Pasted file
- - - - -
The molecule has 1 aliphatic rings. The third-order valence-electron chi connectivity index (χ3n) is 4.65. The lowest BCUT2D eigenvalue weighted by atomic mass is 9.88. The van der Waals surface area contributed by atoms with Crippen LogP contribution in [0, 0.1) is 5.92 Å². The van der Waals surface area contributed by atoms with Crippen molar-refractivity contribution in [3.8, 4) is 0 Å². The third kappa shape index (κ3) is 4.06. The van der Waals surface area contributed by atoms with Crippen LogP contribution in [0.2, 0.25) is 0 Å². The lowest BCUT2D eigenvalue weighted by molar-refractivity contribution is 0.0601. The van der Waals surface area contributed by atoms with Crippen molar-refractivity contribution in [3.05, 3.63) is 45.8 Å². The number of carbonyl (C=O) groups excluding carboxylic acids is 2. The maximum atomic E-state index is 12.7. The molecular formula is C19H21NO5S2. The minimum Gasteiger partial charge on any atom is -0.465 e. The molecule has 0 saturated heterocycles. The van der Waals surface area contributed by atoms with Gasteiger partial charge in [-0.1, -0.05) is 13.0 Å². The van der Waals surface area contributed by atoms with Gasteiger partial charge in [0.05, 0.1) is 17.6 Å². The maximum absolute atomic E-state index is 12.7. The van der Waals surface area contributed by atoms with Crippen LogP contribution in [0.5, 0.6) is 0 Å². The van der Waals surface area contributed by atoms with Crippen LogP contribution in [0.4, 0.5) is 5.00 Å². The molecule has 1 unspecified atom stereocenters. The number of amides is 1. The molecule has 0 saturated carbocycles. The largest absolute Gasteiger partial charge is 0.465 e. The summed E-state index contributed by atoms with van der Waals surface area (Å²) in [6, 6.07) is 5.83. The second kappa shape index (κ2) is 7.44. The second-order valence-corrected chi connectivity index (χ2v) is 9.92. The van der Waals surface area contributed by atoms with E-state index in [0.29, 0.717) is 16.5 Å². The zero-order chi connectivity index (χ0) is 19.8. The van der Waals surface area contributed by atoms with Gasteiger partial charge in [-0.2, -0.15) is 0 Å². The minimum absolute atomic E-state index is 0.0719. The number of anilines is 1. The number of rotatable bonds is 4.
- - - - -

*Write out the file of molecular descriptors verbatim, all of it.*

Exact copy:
The molecule has 1 aliphatic rings. The third-order valence-electron chi connectivity index (χ3n) is 4.65. The lowest BCUT2D eigenvalue weighted by atomic mass is 9.88. The van der Waals surface area contributed by atoms with Crippen LogP contribution in [0, 0.1) is 5.92 Å². The van der Waals surface area contributed by atoms with Crippen molar-refractivity contribution in [3.8, 4) is 0 Å². The third kappa shape index (κ3) is 4.06. The van der Waals surface area contributed by atoms with Crippen LogP contribution in [0.2, 0.25) is 0 Å². The lowest BCUT2D eigenvalue weighted by molar-refractivity contribution is 0.0601. The van der Waals surface area contributed by atoms with Crippen molar-refractivity contribution in [3.05, 3.63) is 45.8 Å². The number of carbonyl (C=O) groups excluding carboxylic acids is 2. The maximum atomic E-state index is 12.7. The molecular formula is C19H21NO5S2. The minimum Gasteiger partial charge on any atom is -0.465 e. The molecule has 0 saturated heterocycles. The van der Waals surface area contributed by atoms with Gasteiger partial charge in [-0.1, -0.05) is 13.0 Å². The van der Waals surface area contributed by atoms with Gasteiger partial charge in [0.05, 0.1) is 17.6 Å². The maximum absolute atomic E-state index is 12.7. The van der Waals surface area contributed by atoms with Crippen LogP contribution in [0.5, 0.6) is 0 Å². The van der Waals surface area contributed by atoms with Crippen LogP contribution in [0.4, 0.5) is 5.00 Å². The molecule has 1 unspecified atom stereocenters. The number of amides is 1. The molecule has 0 saturated carbocycles. The largest absolute Gasteiger partial charge is 0.465 e. The summed E-state index contributed by atoms with van der Waals surface area (Å²) in [6, 6.07) is 5.83. The second kappa shape index (κ2) is 7.44. The second-order valence-corrected chi connectivity index (χ2v) is 9.92. The van der Waals surface area contributed by atoms with E-state index in [0.29, 0.717) is 16.5 Å². The zero-order chi connectivity index (χ0) is 19.8. The van der Waals surface area contributed by atoms with Gasteiger partial charge in [-0.2, -0.15) is 0 Å². The minimum absolute atomic E-state index is 0.0719. The number of anilines is 1. The number of rotatable bonds is 4.